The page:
The standard explanation for what causes Alzheimer's is known as the amyloid hypothesis, which posits that the disease results from of an accumulation of the peptide amyloid beta, the toxic protein fragments that deposit in the brain and become the sticky plaques that have defined Alzheimer's for more than 100 years.
Billions of dollars are spent yearly targeting this toxic peptide but what if this is the wrong target? What if the disease begins much earlier, fueled by a natural process? Reporting in the current edition of the journal Neurobiology of Aging, UCLA professor of psychiatry George Bartzokis argues just that and says that a better working hypothesis is the "myelin model."
"The greatest promise of the myelin model of the human brain is its application to the development of new therapeutic approaches," Bartzokis said.
Like insulation around wires, myelin is a fatty sheath that coats our nerve axons, allowing for efficient conduction of nerve impulses. It is key to the fast processing speeds that underlie our higher cognitive functions and encoding of memories.
But the lifelong, extensive myelination of the human brain also makes it uniquely vulnerable to damage. The myelin model's central premise is that it is the normal, routine maintenance and repair of myelin throughout life that ultimately initiates the mechanisms that produce degenerative diseases like Alzheimer's. That is, the amyloid-beta peptide and the tau peptide, which is also implicated in Alzheimer's, as well as the signature clinical signs of the disease, such as memory loss and, ultimately, dementia, are all byproducts of the myelin breakdown and repair processes.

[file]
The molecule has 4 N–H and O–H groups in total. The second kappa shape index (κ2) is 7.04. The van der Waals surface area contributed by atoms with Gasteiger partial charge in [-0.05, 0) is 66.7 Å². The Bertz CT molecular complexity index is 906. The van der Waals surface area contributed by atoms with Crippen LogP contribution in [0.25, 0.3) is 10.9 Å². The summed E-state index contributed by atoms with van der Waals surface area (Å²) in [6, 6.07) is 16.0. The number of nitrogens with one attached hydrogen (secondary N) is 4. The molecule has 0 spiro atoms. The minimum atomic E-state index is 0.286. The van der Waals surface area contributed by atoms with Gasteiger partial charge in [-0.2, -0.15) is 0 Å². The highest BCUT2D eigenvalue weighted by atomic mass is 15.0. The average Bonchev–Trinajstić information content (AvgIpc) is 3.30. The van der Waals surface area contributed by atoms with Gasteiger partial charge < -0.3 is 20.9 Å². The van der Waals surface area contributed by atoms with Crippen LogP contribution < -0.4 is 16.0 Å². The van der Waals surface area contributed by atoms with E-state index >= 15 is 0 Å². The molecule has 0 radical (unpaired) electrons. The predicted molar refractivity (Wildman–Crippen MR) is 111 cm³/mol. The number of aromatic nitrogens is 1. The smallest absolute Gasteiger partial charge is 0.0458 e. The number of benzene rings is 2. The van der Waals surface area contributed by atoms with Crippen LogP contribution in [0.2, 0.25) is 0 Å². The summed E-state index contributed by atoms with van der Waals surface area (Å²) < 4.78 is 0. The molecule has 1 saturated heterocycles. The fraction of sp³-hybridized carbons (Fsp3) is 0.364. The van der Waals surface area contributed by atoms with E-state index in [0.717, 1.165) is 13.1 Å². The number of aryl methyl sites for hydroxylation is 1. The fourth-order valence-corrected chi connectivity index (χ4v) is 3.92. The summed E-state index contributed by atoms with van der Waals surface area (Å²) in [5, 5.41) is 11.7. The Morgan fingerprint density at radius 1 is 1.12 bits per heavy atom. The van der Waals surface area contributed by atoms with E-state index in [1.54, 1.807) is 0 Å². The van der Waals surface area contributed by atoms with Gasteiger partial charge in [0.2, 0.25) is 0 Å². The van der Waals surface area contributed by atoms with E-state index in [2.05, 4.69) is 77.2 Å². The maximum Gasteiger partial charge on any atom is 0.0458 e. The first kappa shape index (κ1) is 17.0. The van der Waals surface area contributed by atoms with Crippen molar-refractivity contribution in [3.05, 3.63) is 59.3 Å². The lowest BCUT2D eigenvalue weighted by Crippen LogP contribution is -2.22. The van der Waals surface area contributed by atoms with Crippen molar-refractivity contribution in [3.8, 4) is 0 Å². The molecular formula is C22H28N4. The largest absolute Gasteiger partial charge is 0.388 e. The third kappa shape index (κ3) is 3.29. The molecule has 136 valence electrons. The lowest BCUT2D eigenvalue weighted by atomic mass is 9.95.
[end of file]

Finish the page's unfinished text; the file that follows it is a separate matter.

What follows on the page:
"The pervasive myelination of our brain is the single most unique aspect in which the human brain differs from other species," said Bartzokis, who is a member of the Laboratory of Neuro Imaging in the UCLA Department of Neurology and a member of UCLA's Brain Re
|Contact: Mark Wheeler|
University of California - Los Angeles